MCLU Working Hard to Protect Mainers' Right to Vote

Affiliate: ACLU of Maine
October 30, 2008 12:00 am

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PORTLAND – The Maine Civil Liberties Union Foundation today announced it would have legal help available for Maine residents who may face challenges at the polls on Election Day, Nov. 4.

“We are particularly concerned about members of vulnerable populations, such as the homeless and disabled voters, who may face additional hurdles in exercising their Constitutional right to cast a ballot,” said Shenna Bellows, Executive Director of the MCLU. “We do not want people excluded from voting because they are given incorrect information on Maine voting law.”

People experiencing homelessness can face significant challenges casting a ballot. Maine law specifically permits the use of a non-traditional address such as a homeless shelter, or Deering Oaks Park. MCLU is in contact with advocates for the homeless around the state, who have been helping their clients register to vote. In some recent cases, misinformation has been provided by local officials to advocates seeking to register people experiencing homelessness. MCLU will use its legal resources to make sure that help is available if questions arise on Election Day.

“Due to the high voter turnouts and long lines expected on Election Day, we are concerned about last minute confusion or misinformation that causes people to lose their chance to vote,” said Zachary Heiden, Legal Director of the MCLU. “We want to prevent that from happening.”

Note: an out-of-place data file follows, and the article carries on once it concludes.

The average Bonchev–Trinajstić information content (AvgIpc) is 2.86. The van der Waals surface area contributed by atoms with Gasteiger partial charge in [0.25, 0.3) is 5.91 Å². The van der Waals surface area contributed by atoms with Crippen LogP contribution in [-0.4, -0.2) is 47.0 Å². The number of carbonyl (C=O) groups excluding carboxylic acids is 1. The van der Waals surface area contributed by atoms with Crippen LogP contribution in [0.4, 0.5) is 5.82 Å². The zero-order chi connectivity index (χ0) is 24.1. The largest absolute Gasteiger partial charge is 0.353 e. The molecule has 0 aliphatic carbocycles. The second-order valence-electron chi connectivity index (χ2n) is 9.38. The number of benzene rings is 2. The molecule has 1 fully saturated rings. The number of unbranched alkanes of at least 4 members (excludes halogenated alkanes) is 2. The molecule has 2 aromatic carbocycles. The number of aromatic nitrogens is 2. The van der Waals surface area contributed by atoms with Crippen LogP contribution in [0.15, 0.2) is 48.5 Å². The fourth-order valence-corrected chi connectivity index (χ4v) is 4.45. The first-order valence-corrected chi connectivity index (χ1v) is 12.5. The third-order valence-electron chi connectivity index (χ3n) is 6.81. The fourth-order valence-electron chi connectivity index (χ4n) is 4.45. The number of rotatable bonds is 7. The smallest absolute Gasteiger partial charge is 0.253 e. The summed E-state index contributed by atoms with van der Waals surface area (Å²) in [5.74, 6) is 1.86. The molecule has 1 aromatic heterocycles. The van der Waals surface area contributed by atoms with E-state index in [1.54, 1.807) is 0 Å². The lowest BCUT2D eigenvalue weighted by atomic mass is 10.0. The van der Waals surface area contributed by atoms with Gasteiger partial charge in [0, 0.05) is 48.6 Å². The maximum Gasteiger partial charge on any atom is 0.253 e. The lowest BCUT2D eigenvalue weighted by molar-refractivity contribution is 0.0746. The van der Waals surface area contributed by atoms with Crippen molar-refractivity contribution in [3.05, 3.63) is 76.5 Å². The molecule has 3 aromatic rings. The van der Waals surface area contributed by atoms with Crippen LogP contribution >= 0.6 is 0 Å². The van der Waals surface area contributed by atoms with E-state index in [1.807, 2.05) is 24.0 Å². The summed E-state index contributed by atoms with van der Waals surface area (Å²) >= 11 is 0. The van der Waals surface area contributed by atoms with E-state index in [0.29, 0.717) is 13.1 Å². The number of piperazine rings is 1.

Maine law allows Election Day registration. Felons, as well as those who are presently incarcerated, are permitted to vote. Other groups that may face obstacles to last minute registration include college students, who may face challenges in proving their residency in the town where they go to school. Maine law allows students to vote in the town where they are residing while going to college.

Other provisions in Maine election law protect the rights of people with physical disabilities to have assistance in voting. People with disabilities, such as blindness, or those who are unable to read to write are allowed to bring a person with them to assist in the voting process.

Many of the provisions that define the franchise in Maine law are guaranteed in the state Constitution, and cannot be abridged simply by actions of the Legislature. The Maine Constitution is expansive in its interpretation of the right to vote. In the last legislative session the MCLU and a coalition of voting rights groups successfully lobbied against proposals that sought to restrict the rights of prisoners and students to vote.

“In Maine we should be exceptionally proud that our State Constitution is not as restrictive as those of some other states that burden the right to vote with various requirements,” said Shenna Bellows. “The MCLU will always resist any attempt to restrict voting rights, and we will work to make sure people can exercise those rights in this election.”

Voters who encounter problems or have voting questions on Election Day should call the MCLU office at 774-5444, where legal help will be available between 8 a.m. and 6 p.m.

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